I went to an all-boys Jesuit high school that was predominantly white. A lot of my peers and the friends I made had parents who went to Ivy League schools and other prestigious universities, and were doctors, dentists or had other high-paying jobs. It was a complete 180 life change for me. I questioned if I would be able to compete with peers who‘d had a better elementary school education than I had. However, my parents ensured that my brother and I had the best education the state of Arizona could offer no matter who we were or where we came from.

I enjoyed my time in high school, and it allowed me to attend USC and find my passion for journalism. Entering USC, I was prepared and motivated to do what no one in my family had ever done: obtain a college degree.

You should have seen my parents’ faces when I told them I wanted to pursue a career in journalism. They had hoped their Lalo would be a doctor, or maybe have a high-paying job in business, but they said as long as I was happy with whatever I did career-wise, they would support it.

I would say I was blessed to have landed a job at The Times as my first journalism job. For a long time, I said I was lucky, but with the work I’ve done and the time I’ve spent learning from other Latinx journalists’ experiences and journeys, I’ve come to finally understand and appreciate who I am and the sacrifices my parents made to ensure I’d get where I am today.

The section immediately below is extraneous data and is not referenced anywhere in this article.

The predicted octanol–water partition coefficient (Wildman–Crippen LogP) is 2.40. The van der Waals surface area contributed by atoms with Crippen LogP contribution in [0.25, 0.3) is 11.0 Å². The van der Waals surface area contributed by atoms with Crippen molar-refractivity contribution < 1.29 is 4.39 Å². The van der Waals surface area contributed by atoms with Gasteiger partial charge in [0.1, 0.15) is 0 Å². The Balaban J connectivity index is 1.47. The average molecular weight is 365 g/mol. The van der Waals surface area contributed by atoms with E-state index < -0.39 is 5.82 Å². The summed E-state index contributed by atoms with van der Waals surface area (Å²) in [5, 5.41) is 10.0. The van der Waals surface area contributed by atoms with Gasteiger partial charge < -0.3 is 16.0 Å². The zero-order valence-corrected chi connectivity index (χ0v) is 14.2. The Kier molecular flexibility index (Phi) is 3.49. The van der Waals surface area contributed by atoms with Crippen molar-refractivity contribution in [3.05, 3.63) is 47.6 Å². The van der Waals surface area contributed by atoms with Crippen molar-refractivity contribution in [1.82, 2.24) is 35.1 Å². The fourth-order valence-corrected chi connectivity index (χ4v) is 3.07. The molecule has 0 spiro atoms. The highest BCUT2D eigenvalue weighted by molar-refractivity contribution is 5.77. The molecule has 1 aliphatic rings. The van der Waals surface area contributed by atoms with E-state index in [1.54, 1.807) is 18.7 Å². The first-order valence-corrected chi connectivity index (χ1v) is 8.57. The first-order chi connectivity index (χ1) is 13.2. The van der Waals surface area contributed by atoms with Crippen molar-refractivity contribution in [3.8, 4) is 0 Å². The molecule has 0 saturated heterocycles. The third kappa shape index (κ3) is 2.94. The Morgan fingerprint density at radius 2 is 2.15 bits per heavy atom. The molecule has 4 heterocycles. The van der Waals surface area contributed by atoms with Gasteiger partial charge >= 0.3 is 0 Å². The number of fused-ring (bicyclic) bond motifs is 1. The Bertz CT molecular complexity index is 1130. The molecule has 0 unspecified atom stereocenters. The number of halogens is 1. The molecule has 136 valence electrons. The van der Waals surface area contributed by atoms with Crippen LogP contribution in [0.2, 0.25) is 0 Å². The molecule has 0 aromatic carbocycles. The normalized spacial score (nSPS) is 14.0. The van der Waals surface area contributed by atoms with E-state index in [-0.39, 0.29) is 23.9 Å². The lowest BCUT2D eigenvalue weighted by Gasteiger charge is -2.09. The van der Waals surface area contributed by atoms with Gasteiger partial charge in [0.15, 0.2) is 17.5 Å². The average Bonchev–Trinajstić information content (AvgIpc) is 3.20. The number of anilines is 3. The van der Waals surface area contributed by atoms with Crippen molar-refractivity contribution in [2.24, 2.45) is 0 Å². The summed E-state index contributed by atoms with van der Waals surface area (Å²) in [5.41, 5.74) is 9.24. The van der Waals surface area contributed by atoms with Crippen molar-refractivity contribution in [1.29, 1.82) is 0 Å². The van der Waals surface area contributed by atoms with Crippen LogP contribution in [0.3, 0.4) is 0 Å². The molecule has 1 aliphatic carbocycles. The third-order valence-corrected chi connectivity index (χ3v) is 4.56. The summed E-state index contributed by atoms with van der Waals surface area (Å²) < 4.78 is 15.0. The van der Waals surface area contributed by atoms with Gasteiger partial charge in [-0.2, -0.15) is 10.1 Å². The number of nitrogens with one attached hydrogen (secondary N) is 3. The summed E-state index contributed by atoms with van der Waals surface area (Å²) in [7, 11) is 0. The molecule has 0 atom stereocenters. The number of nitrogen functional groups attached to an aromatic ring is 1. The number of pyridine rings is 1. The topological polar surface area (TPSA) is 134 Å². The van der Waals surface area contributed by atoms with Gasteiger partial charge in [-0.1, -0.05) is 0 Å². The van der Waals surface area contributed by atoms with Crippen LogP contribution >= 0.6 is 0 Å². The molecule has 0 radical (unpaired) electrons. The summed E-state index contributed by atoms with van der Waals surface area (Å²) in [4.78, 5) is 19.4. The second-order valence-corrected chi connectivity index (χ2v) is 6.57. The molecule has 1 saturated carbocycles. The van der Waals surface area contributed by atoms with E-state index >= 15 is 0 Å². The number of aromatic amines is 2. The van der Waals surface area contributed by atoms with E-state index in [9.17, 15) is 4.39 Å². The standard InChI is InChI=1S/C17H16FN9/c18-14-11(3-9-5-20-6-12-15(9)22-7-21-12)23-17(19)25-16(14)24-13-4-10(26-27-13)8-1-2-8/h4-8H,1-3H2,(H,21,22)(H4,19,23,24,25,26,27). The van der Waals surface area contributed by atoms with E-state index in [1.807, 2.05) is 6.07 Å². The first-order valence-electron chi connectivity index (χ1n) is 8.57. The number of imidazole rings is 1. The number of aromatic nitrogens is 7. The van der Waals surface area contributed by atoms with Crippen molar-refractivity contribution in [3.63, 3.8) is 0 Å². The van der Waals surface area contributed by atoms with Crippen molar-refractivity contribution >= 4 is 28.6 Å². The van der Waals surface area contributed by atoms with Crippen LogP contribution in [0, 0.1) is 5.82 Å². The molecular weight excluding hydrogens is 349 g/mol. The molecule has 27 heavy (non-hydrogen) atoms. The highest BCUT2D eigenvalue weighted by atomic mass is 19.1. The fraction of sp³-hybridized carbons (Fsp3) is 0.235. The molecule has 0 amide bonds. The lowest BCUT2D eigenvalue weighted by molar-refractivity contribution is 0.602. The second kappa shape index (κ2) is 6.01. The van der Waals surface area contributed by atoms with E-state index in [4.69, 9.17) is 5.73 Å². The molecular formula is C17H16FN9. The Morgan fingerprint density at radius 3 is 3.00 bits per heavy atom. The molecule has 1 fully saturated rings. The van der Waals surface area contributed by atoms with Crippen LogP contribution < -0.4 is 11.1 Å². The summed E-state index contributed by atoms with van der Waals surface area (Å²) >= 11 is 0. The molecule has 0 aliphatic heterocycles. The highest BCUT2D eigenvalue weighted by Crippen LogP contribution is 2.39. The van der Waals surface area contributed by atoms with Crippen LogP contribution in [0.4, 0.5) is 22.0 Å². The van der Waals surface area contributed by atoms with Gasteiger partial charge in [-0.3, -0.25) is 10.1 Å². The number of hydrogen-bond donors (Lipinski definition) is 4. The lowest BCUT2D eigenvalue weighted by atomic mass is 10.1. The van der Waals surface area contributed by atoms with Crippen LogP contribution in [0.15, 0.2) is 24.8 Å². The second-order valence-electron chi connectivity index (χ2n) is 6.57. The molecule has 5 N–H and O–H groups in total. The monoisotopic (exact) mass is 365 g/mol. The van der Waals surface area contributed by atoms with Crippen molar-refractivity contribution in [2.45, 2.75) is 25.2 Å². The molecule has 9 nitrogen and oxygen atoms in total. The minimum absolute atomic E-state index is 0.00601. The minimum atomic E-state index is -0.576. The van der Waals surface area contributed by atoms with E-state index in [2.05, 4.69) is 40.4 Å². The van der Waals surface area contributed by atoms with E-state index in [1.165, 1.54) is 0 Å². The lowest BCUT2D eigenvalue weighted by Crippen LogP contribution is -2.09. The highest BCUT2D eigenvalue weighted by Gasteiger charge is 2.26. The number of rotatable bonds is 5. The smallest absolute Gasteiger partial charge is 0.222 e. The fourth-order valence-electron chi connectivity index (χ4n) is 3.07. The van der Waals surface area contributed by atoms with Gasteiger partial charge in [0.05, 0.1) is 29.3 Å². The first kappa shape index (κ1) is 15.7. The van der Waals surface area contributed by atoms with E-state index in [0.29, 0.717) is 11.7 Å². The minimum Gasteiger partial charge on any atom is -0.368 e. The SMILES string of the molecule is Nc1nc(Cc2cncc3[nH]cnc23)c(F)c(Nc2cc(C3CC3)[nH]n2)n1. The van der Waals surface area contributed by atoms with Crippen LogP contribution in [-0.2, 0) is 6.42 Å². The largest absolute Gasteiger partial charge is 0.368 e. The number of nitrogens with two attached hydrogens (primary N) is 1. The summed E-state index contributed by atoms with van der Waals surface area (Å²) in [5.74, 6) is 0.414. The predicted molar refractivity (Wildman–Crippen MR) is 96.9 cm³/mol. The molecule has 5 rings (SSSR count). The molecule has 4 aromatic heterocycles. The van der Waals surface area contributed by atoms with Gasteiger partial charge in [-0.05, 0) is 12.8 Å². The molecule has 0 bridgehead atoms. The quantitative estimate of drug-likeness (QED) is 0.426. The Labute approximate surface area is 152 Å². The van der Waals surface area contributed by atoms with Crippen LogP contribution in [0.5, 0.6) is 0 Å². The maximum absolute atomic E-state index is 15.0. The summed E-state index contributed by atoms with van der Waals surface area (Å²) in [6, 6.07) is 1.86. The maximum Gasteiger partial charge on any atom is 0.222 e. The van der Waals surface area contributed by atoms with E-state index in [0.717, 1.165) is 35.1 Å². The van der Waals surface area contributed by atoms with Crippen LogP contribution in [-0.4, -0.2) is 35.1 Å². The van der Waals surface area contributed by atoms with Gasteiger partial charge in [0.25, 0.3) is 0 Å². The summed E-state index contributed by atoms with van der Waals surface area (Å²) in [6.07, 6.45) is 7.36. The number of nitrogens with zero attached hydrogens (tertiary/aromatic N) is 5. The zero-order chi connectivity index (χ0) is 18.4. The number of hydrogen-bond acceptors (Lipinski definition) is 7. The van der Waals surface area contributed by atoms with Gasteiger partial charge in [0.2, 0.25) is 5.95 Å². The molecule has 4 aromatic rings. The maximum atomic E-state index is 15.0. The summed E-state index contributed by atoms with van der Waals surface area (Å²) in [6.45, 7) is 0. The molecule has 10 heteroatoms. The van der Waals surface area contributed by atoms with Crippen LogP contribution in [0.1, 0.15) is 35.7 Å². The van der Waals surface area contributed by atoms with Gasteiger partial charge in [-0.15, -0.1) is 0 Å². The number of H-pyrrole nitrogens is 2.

I might be rooting for U.S. soccer when they play Mexico and don’t listen to some of the Latinx artists my parents grew up listening to, but as long as I appreciate my heritage and continue to keep pushing myself, I know my parents are fine with whatever I do.

The best things we’ve read this week

— Take some time to read Gustavo Arellano’s column on the books that highlight Mexicans’ fight for a better California. Although some of these look to the past, they’re very relevant to the California we all hope to live in.